The roll-out of malaria vaccines in Africa – the world’s first routine immunisation programme against the disease – has a surprising added benefit, reducing all kinds of deaths among children, not just malaria fatalities, by 13%, say experts.
The RTS,S vaccine is “not only a huge step forward for malaria control but also a major advancement in child health,” Dr Mary Hamel, the WHO’s senior technical officer on malaria, told NPR.
The 13% statistic came from a successful WHO pilot campaign in Ghana, Kenya and Malawi, where more than 2m children aged between five months and two-years-old, have received the malaria vaccine since 2019.
Developed by GlaxoSmithKline, the RTS,S vaccine prevented about 39% of malaria cases and 32% of severe cases in phase 3 trials, as compiled by WHO.
“While 39% efficacy seems low for a vaccine, when we consider the sheer burden of malaria, this means potentially a huge reduction in cases and deaths among children,” said Dr Aaron Samuels, CDC’s Kenya malaria programme director, in 2021.
In 2022, there were an estimated 249m cases of the disease globally and 600 000 deaths. Africa was home to 95% of these deaths, including almost half a million children under five.
The new vaccine does present some challenges: children need four doses over a year to be fully vaccinated, which may be difficult to co-ordinate outside clinical trial settings. A huge quantity will be needed, and each dose costs about $9.80.
There had also been concerns about getting an adequate supply from pharma company GSK.
But the approval of a second malaria vaccine by WHO, called R21/Matrix-M, should help address shortages in vaccine coverage as it requires only three doses, each costing $2-$4, with 100m doses expected to be available later this year.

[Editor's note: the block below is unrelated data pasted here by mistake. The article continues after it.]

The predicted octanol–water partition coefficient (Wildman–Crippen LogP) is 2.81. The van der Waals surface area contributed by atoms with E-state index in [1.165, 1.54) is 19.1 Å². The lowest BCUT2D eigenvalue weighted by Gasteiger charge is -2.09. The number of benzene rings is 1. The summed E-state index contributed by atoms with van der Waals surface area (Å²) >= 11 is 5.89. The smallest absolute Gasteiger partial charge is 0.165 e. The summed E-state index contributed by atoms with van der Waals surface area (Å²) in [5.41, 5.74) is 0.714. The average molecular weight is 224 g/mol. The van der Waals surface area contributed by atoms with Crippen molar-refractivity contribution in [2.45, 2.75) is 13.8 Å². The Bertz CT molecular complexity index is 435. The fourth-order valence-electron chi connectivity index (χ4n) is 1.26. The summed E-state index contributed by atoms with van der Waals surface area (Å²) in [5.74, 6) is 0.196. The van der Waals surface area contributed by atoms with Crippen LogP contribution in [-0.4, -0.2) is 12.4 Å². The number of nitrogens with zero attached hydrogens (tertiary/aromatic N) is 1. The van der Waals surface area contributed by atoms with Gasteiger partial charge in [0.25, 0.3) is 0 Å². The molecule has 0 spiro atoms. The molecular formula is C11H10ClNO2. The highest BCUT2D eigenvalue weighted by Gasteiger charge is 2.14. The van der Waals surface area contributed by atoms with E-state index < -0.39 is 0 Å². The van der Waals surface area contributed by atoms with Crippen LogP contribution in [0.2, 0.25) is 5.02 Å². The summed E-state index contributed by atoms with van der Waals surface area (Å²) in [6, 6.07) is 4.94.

The RTS,S vaccine campaign began last Monday in Cameroon, with the goal of reaching 6.6m children across 20 African countries by 2025.
Dr Kate O’Brien, director of the Department of Immunisation, Vaccines and Biologicals at WHO, expects the scale-up of the vaccine to save tens of thousands of lives annually.
An unexpected bonus
Certainly, some of these averted deaths will be directly related to malaria. But the unexpected development is that the vaccine seems to reduce deaths where malaria is only a contributing factor, exacerbating other diseases but not killing the patient itself, according to Dr Steve Taylor, a global health and infectious disease expert at Duke University in the US.
As an example, he notes that contracting malaria makes you more likely to get salmonella disease – the most common bloodstream infection in Africa with a case fatality of up to 20%-25%. Malaria also seems to make people susceptible to bacterial infections more broadly, with a Lancet study out of Eastern Kenya in 2011 demonstrating that over half of bacteraemia cases were attributable to malaria.
Hamel said children who have HIV or face chronic malnutrition are at higher risk of severe malaria, which in turn can exacerbate HIV and malnutrition, potentially leading to death.
“We have seen this before with malaria,” she said. “In trials where children got insecticide-treated nets or preventive antimalarial tablets, the reduction in mortality is more than what one would expect from a decrease in malaria deaths alone.”
Decreasing non-malaria deaths is not the only spillover benefit of the vaccine.
“Malaria is a major reason for school absenteeism, anaemia and impaired cognitive development,” said Dr Mohammed Abdulaziz, head of disease control and prevention at Africa CDC. “This vaccine is a crucial element in improving African children’s educational outcomes and cognitive ability, which can help break the cycle of adversity plaguing our youth.”
The vaccine comes at an important time, as malaria caseloads have been steadily increasing from 209m to 233m in Africa, between 2000-2022.
“We’ve had resurgences in a lot of places and particularly during the pandemic,” said Dr Chris Plowe, a malariologist at the University of Maryland.
“A lot of progress that was made in the first part of the 21st century has plateaued and, in some places, reversed.”
Climate change, for instance, has contributed to increased malaria exposure in sub-Saharan Africa, and growing drug and insecticide resistance has made fighting malaria more difficult.
“The parasite is so plastic, so malleable, so quickly able to evolve all of these interventions,” Plowe added. “If you let up pressure, it will evolve, it will change, it will come back.”
The malaria vaccine will usher in a “transformative chapter in Africa’s public health history”, Africa CDC’s Abdulaziz said.
“It brings more than just hope. It brings a reduction in the mortality and morbidity associated with malaria.”